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University Degree: UK Government & Parliamentary Studies
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- Marked by Teachers essays 5
Victorian politics, which is the judgement of one political scientist who claims that 'Thatcherism can be explained as a reassertion of nineteenth-century liberalism'3. By taking the party further to the right, the Victorian attitudes of laissez-faire and the distinction between deserving and undeserving poor were perhaps inevitably going to be reinstated, which is clear by the way that the idea that the state should provide from cradle to the grave was so readily rejected by Thatcher. This was a huge ideological change, arguably the greatest, to conservative principles in post-war politics as it heralded a reduced commitment to the welfare state and individualism was once again a major aspect of Tory ideals.
- Word count: 1884
Victorian values and laissez-faire economics. However, this is perhaps too simple a definition, for Thatcherism it should be argued is a blend of conservatism and liberalism, arguing (paradoxically) for the rolling back of the state or the legitimacy of the free market, as well as the need of a strong state, as well as the emphasising the importance of authority, all traditional conservative traits. Moreover, Thtacherism was not without its critics, even going so far as to claim it being anything but Conservatism due to its ideological basis, contradicting the hitherto party tradition of evolutionary change and pragmaticism.
- Word count: 2404
During the election campaigns of 1997 and 2001, the emphasis seemed to be towards a Presidential style, with the campaign focusing heavily on Tony Blair. However while therefore it could be argued we are developing a Presidential system in terms of electing a national leader rather than a collective executive, in this essay we are mainly concerned with the claim that a growing similarity between the two systems is a Presidential dominance of the executive, whilst the Cabinet becomes a purely advisory body, in effect a 'rubber stamp'.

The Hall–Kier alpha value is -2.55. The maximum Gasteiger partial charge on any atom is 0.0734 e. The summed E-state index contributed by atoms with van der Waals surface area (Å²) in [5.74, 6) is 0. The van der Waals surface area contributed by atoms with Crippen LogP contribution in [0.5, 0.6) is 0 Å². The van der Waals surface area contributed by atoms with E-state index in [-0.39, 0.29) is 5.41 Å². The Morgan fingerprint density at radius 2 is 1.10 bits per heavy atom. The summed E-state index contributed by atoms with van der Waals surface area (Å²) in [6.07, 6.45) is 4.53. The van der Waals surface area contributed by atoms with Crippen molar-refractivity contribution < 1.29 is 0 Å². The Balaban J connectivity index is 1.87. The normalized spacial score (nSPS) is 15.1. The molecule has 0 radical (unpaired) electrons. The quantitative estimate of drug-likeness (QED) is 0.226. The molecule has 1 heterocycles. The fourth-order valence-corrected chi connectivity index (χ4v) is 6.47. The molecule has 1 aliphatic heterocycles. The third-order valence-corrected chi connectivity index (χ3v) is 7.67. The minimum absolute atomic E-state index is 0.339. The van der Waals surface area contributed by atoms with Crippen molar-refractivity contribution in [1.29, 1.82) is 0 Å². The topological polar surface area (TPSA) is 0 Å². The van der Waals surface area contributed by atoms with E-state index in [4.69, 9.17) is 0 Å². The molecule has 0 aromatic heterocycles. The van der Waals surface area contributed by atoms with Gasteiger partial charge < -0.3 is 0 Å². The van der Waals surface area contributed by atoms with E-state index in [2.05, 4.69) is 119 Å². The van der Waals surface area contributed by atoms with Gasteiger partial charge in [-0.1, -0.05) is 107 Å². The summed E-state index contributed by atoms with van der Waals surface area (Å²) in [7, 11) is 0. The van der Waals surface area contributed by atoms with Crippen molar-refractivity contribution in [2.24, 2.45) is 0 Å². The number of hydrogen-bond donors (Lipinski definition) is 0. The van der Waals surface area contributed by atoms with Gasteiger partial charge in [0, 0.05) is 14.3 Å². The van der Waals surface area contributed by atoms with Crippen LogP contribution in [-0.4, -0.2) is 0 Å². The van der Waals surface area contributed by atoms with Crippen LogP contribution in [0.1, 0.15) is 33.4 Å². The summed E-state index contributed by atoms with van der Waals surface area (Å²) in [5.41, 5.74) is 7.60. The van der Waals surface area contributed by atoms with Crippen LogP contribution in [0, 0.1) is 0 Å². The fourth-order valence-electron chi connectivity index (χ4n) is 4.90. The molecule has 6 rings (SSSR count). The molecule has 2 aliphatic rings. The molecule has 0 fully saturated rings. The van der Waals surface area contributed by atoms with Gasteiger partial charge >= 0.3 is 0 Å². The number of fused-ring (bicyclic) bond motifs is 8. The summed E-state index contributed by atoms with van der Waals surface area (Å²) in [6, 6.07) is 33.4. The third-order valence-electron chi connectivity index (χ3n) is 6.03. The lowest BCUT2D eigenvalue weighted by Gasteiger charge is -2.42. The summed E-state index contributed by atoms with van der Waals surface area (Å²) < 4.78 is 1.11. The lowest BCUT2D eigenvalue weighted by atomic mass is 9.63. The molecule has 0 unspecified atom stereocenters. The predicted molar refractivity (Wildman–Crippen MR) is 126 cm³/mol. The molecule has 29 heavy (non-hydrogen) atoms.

- Word count: 2375
Critically assess Rhodes' (1997) argument that 'Policy networks of resource dependent organisations are a characteristic of the British policy process.'3 star(s)
The terms policy networks for political observers can summarise many feature of the current policy process. They are a way of bringing to life and analyzing the interactions between sections of government and pressure groups in the formation of policy. Marsh has stated that The network idea captures neatly the phenomenon of shared decision making and the way in which organisations exchange resources to achieve their goals. (Marsh 1998, p.132) The relationships formed between organisations and people are the basic idea of what a network is. Policy networks examine particular policy areas and do not have the same structure, actors and characteristics in every policy area.
- Word count: 3160